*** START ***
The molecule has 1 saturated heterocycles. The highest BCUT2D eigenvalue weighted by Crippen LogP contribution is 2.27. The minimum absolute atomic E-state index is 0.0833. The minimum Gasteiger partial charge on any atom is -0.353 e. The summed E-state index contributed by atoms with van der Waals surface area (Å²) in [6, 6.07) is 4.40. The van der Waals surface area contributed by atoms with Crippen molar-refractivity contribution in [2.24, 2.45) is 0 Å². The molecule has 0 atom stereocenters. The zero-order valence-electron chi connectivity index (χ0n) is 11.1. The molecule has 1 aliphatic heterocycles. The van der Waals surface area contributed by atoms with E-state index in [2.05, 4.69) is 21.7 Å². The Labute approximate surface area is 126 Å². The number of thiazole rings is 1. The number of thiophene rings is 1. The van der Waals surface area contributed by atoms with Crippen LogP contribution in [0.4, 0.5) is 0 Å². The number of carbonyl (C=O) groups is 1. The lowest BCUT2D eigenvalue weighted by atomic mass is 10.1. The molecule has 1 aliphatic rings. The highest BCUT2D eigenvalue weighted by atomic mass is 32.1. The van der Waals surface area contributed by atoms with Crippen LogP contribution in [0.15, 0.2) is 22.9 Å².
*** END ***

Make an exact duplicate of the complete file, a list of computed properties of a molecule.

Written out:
The molecule has 1 saturated heterocycles. The highest BCUT2D eigenvalue weighted by Crippen LogP contribution is 2.27. The minimum absolute atomic E-state index is 0.0833. The minimum Gasteiger partial charge on any atom is -0.353 e. The summed E-state index contributed by atoms with van der Waals surface area (Å²) in [6, 6.07) is 4.40. The van der Waals surface area contributed by atoms with Crippen molar-refractivity contribution in [2.24, 2.45) is 0 Å². The molecule has 0 atom stereocenters. The zero-order valence-electron chi connectivity index (χ0n) is 11.1. The molecule has 1 aliphatic heterocycles. The van der Waals surface area contributed by atoms with E-state index in [2.05, 4.69) is 21.7 Å². The Labute approximate surface area is 126 Å². The number of thiazole rings is 1. The number of thiophene rings is 1. The van der Waals surface area contributed by atoms with Crippen LogP contribution in [0.4, 0.5) is 0 Å². The number of carbonyl (C=O) groups is 1. The lowest BCUT2D eigenvalue weighted by atomic mass is 10.1. The molecule has 1 aliphatic rings. The highest BCUT2D eigenvalue weighted by atomic mass is 32.1. The van der Waals surface area contributed by atoms with Crippen LogP contribution in [0.15, 0.2) is 22.9 Å².